The results of growing C. necator B-10646 on sprat oil (20.0 g/L) in batch culture in the PHA synthesis mode during the first half of the process (30–35 h) on a nitrogen-containing medium and the subsequent stage in a nitrogen-free medium are shown in Figure 3a.
The polymer concentration in 48 h was 60% with a biomass yield of 4.1 g/L. Continuing the process up to 72 h increased the polymer content to 70% and a biomass concentration of 4.6 g/L. The result is inferior to the results in a similar mode in flasks on sugars (80–85% and 8–9 g/L) when glucose and fructose were used at the concentrations of 10.0–15.0 g/L [45] and comparable to the results in the culture of this strain on molasses hydrolyzate (75%), which contained a mixture of fructose and glucose (total sugar concentration was 18.0 g/L) [38] and glycerol (at the concentrations 5.0–10.0 g/L) [35]. It should be noted that scaling the process on glycerol in fermenters with a volume of 30 to 150 L gave a higher result, comparable to sugars [36].
The obtained indicators, apparently, are associated with the studied carbon source in the accepted periodic mode of bacterial cultivation. A well-known disadvantage of periodic cultures is the cessation of growth and synthesis of target products as a result of the accumulation of cell metabolism products in the culture medium and the exhaustion of the substrate. When using sprat oil containing a set of various fatty acids, uneven consumption of fatty acids probably took place, with rapid consumption and exhaustion of some and accumulation in culture of others that are not utilized by bacteria.
The effect of uneven consumption of fatty acids from three vegetable oils with different compositions was described by us earlier [37]. Comparison of the composition of FAs in the initial oils and the residual non-utilizable substrate showed that in the C. necator B-10646 culture, when grown on palm oil, FAs were utilized evenly, which is consistent with the data of works [28,44]. However, when growing on sunflower and Siberian oilseed oils, the cells primarily used polyenoic fatty acids. The uneven utilization of FA by bacteria was reflected in the saturation coefficient of the residual substrate, which decreased when palm oil was used and increased when bacteria grew on Siberian oilseed and sunflower oils. The completeness of the use of oils by bacteria varied and was maximum (80%) for palm oil and significantly lower (50%) for sunflower oil. This also affected the productivity of the process in terms of biomass and polymer yield [37].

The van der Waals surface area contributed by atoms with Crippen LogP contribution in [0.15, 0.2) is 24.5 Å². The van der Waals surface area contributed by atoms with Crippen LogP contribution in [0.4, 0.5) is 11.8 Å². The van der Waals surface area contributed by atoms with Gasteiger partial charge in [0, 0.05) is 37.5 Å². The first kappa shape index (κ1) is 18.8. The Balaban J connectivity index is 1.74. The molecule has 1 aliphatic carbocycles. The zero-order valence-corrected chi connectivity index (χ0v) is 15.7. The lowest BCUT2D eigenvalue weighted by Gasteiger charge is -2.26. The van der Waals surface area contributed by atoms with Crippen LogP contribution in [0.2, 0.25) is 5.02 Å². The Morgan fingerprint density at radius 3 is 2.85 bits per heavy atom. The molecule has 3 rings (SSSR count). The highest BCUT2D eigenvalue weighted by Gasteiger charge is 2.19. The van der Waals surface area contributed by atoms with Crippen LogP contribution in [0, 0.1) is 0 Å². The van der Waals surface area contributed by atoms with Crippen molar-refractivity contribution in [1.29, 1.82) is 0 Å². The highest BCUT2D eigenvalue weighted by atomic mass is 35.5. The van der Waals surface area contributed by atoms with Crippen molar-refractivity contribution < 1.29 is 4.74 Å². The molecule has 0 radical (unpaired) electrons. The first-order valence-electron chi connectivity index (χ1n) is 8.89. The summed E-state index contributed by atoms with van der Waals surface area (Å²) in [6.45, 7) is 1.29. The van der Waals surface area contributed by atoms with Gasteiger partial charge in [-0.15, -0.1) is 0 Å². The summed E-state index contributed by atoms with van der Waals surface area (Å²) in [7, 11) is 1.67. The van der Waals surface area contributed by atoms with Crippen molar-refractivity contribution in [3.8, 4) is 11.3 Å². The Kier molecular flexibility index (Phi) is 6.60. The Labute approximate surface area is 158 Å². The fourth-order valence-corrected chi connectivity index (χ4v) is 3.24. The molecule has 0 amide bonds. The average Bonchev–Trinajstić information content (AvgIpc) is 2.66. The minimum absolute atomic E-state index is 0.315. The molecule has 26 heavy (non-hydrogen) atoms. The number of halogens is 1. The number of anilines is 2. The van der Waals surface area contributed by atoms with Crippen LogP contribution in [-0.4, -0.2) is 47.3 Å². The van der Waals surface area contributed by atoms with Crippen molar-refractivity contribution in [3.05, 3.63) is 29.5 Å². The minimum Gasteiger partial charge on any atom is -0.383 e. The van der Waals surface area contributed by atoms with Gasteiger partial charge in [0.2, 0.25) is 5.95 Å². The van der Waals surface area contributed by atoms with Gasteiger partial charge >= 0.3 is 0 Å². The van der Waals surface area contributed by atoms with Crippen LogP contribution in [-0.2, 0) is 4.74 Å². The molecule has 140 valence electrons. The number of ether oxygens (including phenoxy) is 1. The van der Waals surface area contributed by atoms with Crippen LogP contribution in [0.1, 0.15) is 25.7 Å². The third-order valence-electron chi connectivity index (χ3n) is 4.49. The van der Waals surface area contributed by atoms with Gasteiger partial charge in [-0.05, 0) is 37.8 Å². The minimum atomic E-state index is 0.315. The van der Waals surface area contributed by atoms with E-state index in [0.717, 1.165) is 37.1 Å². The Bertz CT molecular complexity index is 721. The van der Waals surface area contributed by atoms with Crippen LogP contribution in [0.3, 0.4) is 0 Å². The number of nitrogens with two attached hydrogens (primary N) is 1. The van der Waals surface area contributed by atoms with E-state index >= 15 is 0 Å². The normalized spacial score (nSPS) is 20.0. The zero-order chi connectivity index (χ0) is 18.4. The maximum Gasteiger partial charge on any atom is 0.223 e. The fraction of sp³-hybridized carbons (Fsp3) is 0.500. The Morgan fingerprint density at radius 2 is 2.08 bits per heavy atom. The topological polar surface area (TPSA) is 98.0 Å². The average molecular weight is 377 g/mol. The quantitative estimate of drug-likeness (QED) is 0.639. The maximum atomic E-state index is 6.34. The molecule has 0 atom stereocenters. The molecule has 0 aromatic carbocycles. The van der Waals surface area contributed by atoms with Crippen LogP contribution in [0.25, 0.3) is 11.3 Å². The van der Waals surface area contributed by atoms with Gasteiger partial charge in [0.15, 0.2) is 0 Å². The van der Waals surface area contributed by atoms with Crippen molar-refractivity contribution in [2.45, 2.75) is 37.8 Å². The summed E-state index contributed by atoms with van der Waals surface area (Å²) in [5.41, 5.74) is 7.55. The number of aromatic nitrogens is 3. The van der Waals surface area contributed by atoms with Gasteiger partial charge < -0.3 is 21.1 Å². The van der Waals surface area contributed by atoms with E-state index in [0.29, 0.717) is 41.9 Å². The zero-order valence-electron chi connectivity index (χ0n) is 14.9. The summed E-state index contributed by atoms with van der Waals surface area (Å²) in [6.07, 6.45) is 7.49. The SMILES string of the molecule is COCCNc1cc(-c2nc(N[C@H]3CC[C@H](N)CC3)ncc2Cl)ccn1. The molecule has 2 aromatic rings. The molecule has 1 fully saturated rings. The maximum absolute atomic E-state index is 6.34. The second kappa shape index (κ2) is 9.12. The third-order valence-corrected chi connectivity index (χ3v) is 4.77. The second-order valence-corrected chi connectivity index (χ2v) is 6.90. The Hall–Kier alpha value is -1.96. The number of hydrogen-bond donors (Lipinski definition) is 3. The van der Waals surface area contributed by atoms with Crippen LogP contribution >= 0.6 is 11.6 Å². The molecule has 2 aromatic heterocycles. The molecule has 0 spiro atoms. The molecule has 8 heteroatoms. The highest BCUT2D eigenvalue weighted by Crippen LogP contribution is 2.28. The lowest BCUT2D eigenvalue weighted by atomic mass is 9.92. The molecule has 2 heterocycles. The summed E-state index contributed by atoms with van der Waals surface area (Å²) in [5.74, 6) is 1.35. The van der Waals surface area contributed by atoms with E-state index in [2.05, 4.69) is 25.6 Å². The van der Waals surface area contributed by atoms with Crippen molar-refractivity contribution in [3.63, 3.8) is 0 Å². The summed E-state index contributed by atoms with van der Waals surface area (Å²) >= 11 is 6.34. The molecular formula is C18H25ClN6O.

This prompted us to analyze the initial composition of FAs in sprat oil and changes during the development of the bacterial culture (Figure 3c). The residual concentration of sprat oil was 10.2 g/L (Figure 3a), that is, almost half remained unused. This corresponds to the economic coefficients for biomass and polymer equal to YX/FAs = 0.46 and YPHA/FAs = 0.33 g/g, respectively, and is inferior to the known data on the efficiency of PHA production on fatty substrates since the theoretical yield of PHA from fatty acids is 0.65 g/g [46].
The dynamics of the composition of fatty acids, reflecting the uneven consumption of bacteria, is shown in Figure 3c. In the original sprat oil, the content of saturated, monoenoic, and polyenoic fatty acids was, respectively, 38.5, 28.1, and 32.6% of the total FA. In the course of cultivation, the bacteria utilized polyenoic fatty acids, the content of which by the end of the experiment decreased by almost eight times to 0–2% of the total FA, while the content of monoenoic and saturated fatty acids increased. The ratio of residual concentrations of saturated, monoenoic, and polyenoic FAs in non-utilized fat at the end of the experiment was, respectively, 59.7, 36.4, and 3.9% of the total FA amount, which differs significantly from the initial content and ratio. The predominant consumption of linolenic (18:3), eicosapentaenoic (20:5), and docosahexaenoic (22:6) acids by bacteria was registered, the concentration of which by the end of the process (72 h) fell many times, by 10 or more times. Uneven consumption of FAs by bacteria led to the fact that polyenoic FAs (linoleic, linolenic, eicosapentaenoic, and docosahexaenoic) were utilized by bacteria almost completely. Myristic, palmitic, stearic, and oleic fatty acids were practically not utilized, so their content increased by more than 1.4 times.